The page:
My family name is also kind of rare (and a pita to spell). I gave it to the kids as a middle name. At least it's still kind of around.
    I didn't take my husbands name, it would have sounded stupid with my fist name. Plus I was/am too lazy to deal with all the paperwork.
    Favorite bug story regarding my boy, while regarding an insect on the sidewalk he proclaimed with glee "not dead yet, will be soon!"

  3. first name. I can't tell you my fist name, it's private

  4. Of course, one of your daughters might go the way of MY WIFE, which is to keep her own name after marriage. A "Lucy Stoner", as I recall.

  5. Xavier - Oh, I know. Really. And it's not like I could really do anything about it, anyway. (Altho, I do worry just a little about what happens when China and India have 100 million or so 'surplus' males, because the one-child policy drives significant numbers of 'em to abort their girls. . .)

    I know a woman who is one of nine girls born to her parents. Finally, her father figured that it was Mom's fault, so he left her. . . and had a son with his second wife.


    Schweeney - Virtually all 6-5, 240-lb men will have my respect. Especially if they're built and kinda furry. No matter how Gay they say they are. . .

    And I generally try to avoid close personal contact with other people's fists. . .

    Suldog - Hey! I went to high school with Lucy Stoner!

    I actually encouraged Jen to hang onto her maiden name, and use it as her middle name. But alas, it is somewhat susceptible to crude puns, and she wasn't so sorry to see it go. . .

  6. I'm sort of sad that my maiden name ends with my generation. Even though my grandfather was one of 10 kids, he was the only boy to marry (I think there were only 2 boys out of the 10) and then he had my dad, an only child. My brother never married, so I guess that's the end.

  7. ok about the name family name seems destined to die out and it makes me a little bit sad. enough so that part of me wishes i could redo naming my boy and give my maiden name as his middle name or that i'd kept my name.

    as for the girlish part of you now i am giggling thinking of you in a pink gingham dress with your pinky extended while holding a delicate china cup. you are one hirsute little girl!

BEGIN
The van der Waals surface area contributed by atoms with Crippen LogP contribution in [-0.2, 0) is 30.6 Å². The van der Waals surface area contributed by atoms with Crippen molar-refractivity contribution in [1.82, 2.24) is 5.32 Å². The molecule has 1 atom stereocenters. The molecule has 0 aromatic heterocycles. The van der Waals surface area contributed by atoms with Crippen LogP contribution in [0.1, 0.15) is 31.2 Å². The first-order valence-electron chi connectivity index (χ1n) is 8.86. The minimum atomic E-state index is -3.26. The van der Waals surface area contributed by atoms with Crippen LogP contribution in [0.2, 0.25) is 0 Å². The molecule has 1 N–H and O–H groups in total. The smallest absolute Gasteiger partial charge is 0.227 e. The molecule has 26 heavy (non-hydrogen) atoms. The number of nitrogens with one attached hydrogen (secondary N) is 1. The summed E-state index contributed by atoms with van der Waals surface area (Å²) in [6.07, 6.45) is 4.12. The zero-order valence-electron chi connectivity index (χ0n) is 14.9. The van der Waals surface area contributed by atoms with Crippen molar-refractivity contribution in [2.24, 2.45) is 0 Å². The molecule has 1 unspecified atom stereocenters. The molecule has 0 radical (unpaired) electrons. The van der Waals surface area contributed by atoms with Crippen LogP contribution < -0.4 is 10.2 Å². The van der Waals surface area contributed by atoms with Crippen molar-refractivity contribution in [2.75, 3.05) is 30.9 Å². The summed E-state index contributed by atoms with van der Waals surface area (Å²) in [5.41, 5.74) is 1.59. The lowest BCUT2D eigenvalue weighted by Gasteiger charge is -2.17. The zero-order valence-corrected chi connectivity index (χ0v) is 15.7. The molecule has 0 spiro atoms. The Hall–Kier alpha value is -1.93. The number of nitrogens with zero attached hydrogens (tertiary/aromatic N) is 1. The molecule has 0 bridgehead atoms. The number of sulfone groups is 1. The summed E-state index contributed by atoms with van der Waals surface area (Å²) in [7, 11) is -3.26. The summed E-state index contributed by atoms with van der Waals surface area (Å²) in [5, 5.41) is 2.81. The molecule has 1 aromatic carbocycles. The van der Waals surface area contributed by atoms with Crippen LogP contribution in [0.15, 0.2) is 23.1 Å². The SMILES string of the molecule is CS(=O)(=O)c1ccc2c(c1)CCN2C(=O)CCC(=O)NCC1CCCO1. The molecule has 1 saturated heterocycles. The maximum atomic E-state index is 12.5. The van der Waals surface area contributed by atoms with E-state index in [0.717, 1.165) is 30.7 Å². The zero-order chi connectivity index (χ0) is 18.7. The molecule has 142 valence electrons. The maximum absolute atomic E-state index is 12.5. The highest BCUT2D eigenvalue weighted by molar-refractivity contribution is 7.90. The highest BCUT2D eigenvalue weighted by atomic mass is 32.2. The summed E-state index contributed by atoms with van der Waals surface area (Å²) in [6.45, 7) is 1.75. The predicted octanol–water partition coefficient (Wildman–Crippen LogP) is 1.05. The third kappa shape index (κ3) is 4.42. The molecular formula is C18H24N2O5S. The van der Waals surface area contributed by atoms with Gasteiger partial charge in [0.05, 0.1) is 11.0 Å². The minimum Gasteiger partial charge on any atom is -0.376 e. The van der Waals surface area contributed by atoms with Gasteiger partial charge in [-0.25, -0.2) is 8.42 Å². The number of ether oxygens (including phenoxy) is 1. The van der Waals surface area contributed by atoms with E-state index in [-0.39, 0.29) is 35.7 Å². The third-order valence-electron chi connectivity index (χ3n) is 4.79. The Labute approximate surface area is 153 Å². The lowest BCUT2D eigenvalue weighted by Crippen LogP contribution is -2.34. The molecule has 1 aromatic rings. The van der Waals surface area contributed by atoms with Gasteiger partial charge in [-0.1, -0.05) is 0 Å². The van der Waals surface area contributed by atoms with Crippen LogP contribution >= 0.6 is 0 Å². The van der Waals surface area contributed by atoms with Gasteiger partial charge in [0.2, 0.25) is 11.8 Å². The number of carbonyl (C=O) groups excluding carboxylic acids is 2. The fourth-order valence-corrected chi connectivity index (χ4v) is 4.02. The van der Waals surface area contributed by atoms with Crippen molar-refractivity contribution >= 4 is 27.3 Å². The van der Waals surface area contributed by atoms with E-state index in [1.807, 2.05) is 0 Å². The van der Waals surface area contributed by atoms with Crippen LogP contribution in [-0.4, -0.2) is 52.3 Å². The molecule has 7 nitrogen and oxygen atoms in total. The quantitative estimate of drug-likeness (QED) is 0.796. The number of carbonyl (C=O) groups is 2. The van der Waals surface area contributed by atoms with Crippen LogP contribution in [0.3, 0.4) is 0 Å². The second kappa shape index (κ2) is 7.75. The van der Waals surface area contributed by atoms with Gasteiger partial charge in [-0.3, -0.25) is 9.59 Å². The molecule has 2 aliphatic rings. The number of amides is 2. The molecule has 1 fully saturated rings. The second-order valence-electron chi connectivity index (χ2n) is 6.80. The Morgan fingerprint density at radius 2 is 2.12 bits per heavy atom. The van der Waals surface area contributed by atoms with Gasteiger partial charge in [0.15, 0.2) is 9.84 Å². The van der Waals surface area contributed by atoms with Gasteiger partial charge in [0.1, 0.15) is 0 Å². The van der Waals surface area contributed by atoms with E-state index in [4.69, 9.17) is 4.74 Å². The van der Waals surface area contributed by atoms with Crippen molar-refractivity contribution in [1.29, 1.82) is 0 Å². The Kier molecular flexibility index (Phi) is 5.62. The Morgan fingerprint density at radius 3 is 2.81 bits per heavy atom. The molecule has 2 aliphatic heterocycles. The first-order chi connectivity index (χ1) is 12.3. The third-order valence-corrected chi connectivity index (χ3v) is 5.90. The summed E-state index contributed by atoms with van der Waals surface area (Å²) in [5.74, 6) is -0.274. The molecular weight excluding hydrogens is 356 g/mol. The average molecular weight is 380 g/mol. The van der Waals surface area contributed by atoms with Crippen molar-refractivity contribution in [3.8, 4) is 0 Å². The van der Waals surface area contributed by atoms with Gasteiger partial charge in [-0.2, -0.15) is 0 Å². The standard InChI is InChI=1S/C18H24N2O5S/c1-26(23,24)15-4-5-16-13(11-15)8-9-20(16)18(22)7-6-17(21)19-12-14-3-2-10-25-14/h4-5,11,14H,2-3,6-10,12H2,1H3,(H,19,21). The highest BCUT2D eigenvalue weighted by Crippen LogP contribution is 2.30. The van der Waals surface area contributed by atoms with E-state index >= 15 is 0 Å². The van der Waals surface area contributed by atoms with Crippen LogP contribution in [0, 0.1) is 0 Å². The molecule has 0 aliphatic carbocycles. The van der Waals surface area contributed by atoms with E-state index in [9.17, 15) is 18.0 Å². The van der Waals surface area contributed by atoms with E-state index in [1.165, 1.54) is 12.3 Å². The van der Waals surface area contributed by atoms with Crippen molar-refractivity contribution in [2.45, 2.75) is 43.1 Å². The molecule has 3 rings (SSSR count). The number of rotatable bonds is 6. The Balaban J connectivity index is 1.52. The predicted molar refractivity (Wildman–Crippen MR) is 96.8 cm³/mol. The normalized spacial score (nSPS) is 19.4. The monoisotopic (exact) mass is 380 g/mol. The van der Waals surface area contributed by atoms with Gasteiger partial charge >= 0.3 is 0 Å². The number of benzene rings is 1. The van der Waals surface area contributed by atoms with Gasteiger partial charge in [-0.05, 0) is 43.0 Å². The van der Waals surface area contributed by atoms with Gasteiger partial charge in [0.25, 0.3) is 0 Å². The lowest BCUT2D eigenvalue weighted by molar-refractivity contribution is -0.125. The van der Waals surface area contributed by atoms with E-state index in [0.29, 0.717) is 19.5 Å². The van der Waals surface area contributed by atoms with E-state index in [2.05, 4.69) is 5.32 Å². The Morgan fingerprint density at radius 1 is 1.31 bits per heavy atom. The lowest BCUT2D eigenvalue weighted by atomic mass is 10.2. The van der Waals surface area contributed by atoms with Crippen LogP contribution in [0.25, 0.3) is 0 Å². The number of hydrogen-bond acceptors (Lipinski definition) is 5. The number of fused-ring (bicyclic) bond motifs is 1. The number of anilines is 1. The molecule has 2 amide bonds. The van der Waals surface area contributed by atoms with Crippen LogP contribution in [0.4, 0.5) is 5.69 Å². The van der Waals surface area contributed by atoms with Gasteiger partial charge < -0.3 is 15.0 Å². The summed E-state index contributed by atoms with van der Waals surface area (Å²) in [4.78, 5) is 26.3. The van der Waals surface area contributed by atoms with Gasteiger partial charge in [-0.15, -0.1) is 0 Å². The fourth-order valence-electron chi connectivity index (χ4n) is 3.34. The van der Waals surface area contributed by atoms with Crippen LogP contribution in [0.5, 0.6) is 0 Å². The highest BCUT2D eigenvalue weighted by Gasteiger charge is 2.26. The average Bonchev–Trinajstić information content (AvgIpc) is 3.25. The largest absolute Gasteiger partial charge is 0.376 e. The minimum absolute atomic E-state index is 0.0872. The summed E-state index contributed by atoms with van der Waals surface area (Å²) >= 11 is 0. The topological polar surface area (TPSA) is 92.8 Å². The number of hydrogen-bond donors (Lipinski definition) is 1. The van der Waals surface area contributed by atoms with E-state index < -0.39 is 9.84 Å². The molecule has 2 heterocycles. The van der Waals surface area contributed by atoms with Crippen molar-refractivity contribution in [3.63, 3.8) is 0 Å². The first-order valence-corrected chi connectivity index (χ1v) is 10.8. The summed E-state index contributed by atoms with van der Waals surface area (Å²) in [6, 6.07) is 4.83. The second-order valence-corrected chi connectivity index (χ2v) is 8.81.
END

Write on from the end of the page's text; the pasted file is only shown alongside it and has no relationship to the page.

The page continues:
and re: the gender differences. though my oldest was a complete tomboy and she is a hunter who doesn't mind gutting her own deer in the least yes, her brother has ALWAYS had a drive to DOMINATE his world. she just needs to dominate people. lol

  8. Bijoux - See, you understand what I'm saying. It's a little sad to think that one's family name might be ending. Interesting, too, that two women have resonated with that idea in the comments here. . .

    I remember hearing, some years back, that the last living descendant of Abraham Lincoln had died; Honest Abe has no descendants on this earth any more. Which, on one level, simply is what it is. But it also seems like some sort of loss to the human gene pool, if you know what I mean. . .

    Lime - Yeah, we talked about giving one of our kids Jen's maiden name as a middle name; but, as I said, she just ain't all that fond of it. . .

    And listen - I'll admit to being more emotional than the average guy, and appreciating poetry and music. But I've never worn pink gingham in my life, OK? Tie-dye, sure, OK. . .

    And I'll remember to be properly wary of your Diana. Lest, you know, I end up gutted. . .

  9. My bro is the last to carry on the family name and it looks like it ends with him as they have two beautiful girls and no plans for any other children.

    And, it looks like that same burden to carry on the family name will rest on my son's shoulders as well as he is the only male child with my hubby's family name.

  10. Hi, Flutter! Good to see you in The Yard again!

    It's funny, ain't it - the whole 'name' thing? But I sure wouldn't want to put a bunch of pressure on anybody on account of it. Easy for me to say, tho - I've got five sons (but you know, so did my dad, and apart from me, there's only one other male grandchild from those five sons. . .)